Trump privately blamed Black Americans for lacking initiative: report

President TrumpDonald John TrumpNearly 300 former national security officials sign Biden endorsement letter DC correspondent on the death of Michael Reinoehl: 'The folks I know in law enforcement are extremely angry about it' Late night hosts targeted Trump over Biden 97 percent of the time in September: study MORE allegedly made private claims among senior officials that a lack of initiative, rather than racism, had prevented progress in the United States by Black Americans, The Washington Post reported on Wednesday

The Post story put remarks Trump made in private in the context of other derogatory remarks it said he privately made about other groups, including Hispanics and Jewish Americans. 

More than two dozen current and former U.S. officials spoke to the Post about the remarks, it said. Many did so on the condition of anonymity because they said they feared retribution.


Officials said that in one instance, Trump said following phone calls with Jewish lawmakers that Jews “are only in it for themselves” and “stick together” in an ethnic alliance. 

In response to first lady Melania TrumpMelania TrumpThe Hill's Campaign Report: Early in-person voting kicks off in Florida | Biden lays low to prep for debate | Trump rips Fauci on call with campaign staff Melania Trump to appear at Pennsylvania rally Fauci says he was 'absolutely not' surprised Trump got coronavirus after Rose Garden event MORE’s planned 2018 trip to Africa, the president reportedly said he “could never understand why she would want to go there.”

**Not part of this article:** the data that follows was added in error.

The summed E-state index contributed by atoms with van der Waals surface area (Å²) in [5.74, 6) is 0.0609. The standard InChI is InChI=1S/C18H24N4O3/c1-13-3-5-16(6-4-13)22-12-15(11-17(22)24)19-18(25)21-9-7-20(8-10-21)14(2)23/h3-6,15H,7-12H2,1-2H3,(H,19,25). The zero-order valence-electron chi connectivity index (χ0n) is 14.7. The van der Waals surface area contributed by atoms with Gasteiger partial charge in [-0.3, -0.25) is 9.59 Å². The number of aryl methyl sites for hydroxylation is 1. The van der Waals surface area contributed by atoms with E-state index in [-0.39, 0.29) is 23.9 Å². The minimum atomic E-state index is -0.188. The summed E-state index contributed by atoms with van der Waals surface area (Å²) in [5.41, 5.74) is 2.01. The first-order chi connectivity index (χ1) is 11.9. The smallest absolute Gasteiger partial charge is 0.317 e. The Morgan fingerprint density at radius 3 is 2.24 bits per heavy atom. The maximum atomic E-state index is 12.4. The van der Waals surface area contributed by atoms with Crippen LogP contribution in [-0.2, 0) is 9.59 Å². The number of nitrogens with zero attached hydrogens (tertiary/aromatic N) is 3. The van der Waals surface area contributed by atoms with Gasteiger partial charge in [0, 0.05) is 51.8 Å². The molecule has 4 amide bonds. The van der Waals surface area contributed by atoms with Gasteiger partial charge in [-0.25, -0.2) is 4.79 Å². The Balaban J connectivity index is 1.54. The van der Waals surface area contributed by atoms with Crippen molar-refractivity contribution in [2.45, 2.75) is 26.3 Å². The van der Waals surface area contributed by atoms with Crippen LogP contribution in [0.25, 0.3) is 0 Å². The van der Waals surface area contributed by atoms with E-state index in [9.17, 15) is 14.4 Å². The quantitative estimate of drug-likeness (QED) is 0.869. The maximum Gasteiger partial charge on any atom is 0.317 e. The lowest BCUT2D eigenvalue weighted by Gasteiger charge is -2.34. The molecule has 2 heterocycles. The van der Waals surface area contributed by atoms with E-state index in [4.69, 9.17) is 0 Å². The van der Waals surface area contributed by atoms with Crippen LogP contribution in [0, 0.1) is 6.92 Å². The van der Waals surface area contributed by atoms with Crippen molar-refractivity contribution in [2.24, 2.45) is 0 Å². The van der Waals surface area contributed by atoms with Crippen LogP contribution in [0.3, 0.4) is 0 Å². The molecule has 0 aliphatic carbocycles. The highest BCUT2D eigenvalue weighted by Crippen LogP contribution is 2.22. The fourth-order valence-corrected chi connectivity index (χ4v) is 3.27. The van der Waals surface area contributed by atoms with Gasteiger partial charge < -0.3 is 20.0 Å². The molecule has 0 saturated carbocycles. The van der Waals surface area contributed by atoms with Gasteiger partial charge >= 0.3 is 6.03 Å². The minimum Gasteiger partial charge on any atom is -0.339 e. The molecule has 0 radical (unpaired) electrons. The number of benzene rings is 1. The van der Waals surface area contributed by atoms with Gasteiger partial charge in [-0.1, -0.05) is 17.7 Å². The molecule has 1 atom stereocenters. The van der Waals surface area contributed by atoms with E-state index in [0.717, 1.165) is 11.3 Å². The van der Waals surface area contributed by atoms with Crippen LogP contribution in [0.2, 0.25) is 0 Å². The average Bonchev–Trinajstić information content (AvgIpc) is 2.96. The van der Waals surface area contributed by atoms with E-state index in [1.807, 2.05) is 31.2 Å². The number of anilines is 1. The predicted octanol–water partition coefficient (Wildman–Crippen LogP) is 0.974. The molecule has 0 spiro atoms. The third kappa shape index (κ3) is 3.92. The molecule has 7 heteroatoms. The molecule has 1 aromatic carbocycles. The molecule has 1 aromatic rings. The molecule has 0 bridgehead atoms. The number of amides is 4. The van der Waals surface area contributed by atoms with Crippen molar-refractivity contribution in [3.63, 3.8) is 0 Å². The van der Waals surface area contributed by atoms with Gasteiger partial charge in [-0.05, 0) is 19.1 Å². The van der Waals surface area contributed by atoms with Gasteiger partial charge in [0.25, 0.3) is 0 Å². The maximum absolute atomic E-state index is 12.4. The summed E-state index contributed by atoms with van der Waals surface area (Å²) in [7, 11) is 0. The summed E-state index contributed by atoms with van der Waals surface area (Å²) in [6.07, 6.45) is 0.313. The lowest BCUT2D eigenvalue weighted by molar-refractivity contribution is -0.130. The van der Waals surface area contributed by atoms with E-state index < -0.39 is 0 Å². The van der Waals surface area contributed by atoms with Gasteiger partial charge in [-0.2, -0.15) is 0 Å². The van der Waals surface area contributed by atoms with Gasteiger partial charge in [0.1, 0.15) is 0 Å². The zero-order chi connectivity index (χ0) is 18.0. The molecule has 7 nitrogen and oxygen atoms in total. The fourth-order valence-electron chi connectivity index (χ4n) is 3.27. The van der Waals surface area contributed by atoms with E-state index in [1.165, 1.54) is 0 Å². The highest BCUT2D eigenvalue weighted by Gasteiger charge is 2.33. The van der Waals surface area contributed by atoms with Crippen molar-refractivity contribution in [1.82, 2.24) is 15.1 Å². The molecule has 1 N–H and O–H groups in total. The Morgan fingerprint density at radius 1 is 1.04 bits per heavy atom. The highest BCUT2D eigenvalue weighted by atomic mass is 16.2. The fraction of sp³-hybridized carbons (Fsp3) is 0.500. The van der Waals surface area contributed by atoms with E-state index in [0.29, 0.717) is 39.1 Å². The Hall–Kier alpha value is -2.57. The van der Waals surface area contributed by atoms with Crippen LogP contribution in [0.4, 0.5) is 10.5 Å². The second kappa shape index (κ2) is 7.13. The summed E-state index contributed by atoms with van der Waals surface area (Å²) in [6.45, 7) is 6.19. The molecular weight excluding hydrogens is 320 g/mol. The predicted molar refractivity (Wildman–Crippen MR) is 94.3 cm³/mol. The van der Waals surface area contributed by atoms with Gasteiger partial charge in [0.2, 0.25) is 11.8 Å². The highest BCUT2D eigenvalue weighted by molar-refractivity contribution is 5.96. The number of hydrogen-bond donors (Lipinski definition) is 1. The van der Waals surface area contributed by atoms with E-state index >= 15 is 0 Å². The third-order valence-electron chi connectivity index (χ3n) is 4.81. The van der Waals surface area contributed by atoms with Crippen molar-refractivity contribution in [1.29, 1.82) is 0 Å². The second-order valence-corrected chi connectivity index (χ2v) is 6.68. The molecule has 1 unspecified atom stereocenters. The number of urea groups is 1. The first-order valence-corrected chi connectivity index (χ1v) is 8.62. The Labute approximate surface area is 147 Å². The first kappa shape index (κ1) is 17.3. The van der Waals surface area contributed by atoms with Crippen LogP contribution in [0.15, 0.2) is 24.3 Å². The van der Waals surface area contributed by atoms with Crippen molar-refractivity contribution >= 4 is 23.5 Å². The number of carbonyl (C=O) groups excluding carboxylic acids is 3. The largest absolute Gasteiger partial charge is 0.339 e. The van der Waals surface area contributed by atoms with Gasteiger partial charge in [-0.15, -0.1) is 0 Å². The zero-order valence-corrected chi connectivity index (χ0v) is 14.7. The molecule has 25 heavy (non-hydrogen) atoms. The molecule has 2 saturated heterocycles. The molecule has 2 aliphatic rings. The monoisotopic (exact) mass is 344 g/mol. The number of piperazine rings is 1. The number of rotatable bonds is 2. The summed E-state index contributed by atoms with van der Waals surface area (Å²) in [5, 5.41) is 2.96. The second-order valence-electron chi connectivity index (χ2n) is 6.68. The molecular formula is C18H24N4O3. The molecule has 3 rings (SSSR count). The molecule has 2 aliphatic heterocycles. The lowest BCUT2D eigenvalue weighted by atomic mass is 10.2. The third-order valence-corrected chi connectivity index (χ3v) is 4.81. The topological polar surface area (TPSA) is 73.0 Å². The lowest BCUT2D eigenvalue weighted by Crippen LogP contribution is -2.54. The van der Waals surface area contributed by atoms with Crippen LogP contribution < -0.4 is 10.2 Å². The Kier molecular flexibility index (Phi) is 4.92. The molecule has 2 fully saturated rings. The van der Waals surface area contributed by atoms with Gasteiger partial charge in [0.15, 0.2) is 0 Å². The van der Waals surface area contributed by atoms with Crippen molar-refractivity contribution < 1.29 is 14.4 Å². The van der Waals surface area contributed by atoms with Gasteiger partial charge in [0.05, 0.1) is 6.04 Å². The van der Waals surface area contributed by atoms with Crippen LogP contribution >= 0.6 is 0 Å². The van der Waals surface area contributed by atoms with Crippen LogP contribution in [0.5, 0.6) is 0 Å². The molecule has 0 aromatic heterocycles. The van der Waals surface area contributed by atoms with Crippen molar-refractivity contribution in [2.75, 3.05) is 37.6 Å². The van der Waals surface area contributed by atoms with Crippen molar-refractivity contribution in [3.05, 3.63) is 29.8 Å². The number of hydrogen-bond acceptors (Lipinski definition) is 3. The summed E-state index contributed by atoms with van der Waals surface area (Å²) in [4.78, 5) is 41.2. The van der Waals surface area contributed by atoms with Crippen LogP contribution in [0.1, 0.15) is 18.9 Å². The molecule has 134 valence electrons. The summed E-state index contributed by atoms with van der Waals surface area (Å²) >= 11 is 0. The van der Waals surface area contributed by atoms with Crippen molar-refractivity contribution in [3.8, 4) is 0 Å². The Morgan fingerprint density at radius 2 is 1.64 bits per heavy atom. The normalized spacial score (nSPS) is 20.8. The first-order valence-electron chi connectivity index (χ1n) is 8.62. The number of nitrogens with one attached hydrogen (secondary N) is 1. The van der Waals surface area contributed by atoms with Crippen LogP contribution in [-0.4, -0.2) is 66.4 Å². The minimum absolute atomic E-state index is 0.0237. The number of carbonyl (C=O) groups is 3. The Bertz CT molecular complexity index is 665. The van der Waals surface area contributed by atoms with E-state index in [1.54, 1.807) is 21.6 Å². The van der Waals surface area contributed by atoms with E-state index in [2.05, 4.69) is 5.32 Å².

According to a former senior White House official who spoke to the Post, Trump responded to staffers who challenged him on his views by saying, “No one loves Black people more than me.” 

In response to a request for comment, the White House directed The Hill to a statement provided to the Post from White House Deputy Press Secretary Sarah Matthews. 

“Donald Trump’s record as a private citizen and as president has been one of fighting for inclusion and advocating for the equal treatment of all,” Matthews told the Post. “Anyone who suggests otherwise is only seeking to sow division.”


The Post reported that none of the U.S. officials interviewed could provide an instance of Trump saying a racial or ethnic slur in his 3 1/2 years in office. Additionally, the officials do not think Trump supports “white supremacy or white nationalism.” 

The reporting comes with less than two months left until Trump faces reelection against Democratic presidential nominee Joe BidenJoe BidenNearly 300 former national security officials sign Biden endorsement letter Trump narrows Biden's lead in Pennsylvania: poll Florida breaks first-day early voting record with 350K ballots cast MORE.

Polls show Trump behind Biden, particularly among Black voters, though polls show Trump doing well with Hispanics compared to 2016.

On Tuesday, Trump announced that he was extending his administration’s ban on race- and sex-based discrimination training for federal agency employees by including federal contractors as well. 

In an executive order, the White House claimed that training on “divisive concepts,” such as ideas that one racial group is superior, “perpetuates racial stereotypes and division and can use subtle coercive pressure to ensure conformity of viewpoint.”